Sunday, 13 December 2009
Critique of Christianity part IV: Absolutism (1 of 2)
I wonder how many people know that the expression ‘He that is not with me is against me’ originates from the Gospel. It’s in Matthew, 12:30 – the speaker is no less than Jesus Christ. That sentence is the fulcrum of the problem of Christianity, one which it shares with all other monotheistic religions that I’m acquainted with. I kept it last because it’s the most important, and it’s so extensive that it’ll take two parts to discuss. Here’s the first one.
The fact that Christianity has led to a great deal of violence all over Europe (and beyond) is generally considered as a paradox – a distortion of Christ’s original teachings, which are all about loving your neighbour. There are plenty of passages about love and pacifism in the New Testament. I’m not going to try and criticise any of these bits because I agree with them wholeheartedly (I would, however, qualify this by saying that they are not exclusive to Christianity. Confucius and to some extent Plato said similar things, and they both predate this religion).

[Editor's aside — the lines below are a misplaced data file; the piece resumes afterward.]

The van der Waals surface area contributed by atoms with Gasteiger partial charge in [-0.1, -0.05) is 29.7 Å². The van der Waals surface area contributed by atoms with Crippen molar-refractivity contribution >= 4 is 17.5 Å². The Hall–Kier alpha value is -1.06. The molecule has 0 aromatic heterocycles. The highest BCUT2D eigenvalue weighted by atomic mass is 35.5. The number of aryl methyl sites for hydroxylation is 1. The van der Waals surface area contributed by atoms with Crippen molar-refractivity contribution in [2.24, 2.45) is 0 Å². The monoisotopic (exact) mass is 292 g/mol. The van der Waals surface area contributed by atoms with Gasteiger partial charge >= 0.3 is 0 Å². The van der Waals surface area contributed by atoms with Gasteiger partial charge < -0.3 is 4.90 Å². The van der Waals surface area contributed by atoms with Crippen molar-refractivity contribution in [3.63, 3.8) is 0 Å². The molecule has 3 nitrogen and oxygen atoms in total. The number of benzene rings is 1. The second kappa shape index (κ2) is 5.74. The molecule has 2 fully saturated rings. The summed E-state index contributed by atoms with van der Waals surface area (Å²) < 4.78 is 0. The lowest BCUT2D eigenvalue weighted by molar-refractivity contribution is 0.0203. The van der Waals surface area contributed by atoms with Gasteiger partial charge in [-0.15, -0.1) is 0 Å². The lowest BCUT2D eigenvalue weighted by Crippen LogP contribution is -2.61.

The point that is important is that common readings of the Gospel usually stop at these passages and see nothing else in the text. They are unilateral readings, or at least selective ones. What must be stressed is that there is another side to the Gospel, one which exists alongside the ‘peace & love’ bits but which has a very different function. To spell it out clearly, we must recognise that for all of the discourses on tolerance and humility, the Gospel also possesses an extremely authoritarian register – this is the aspect of the New Testament concerned with legitimising itself as the Word of God.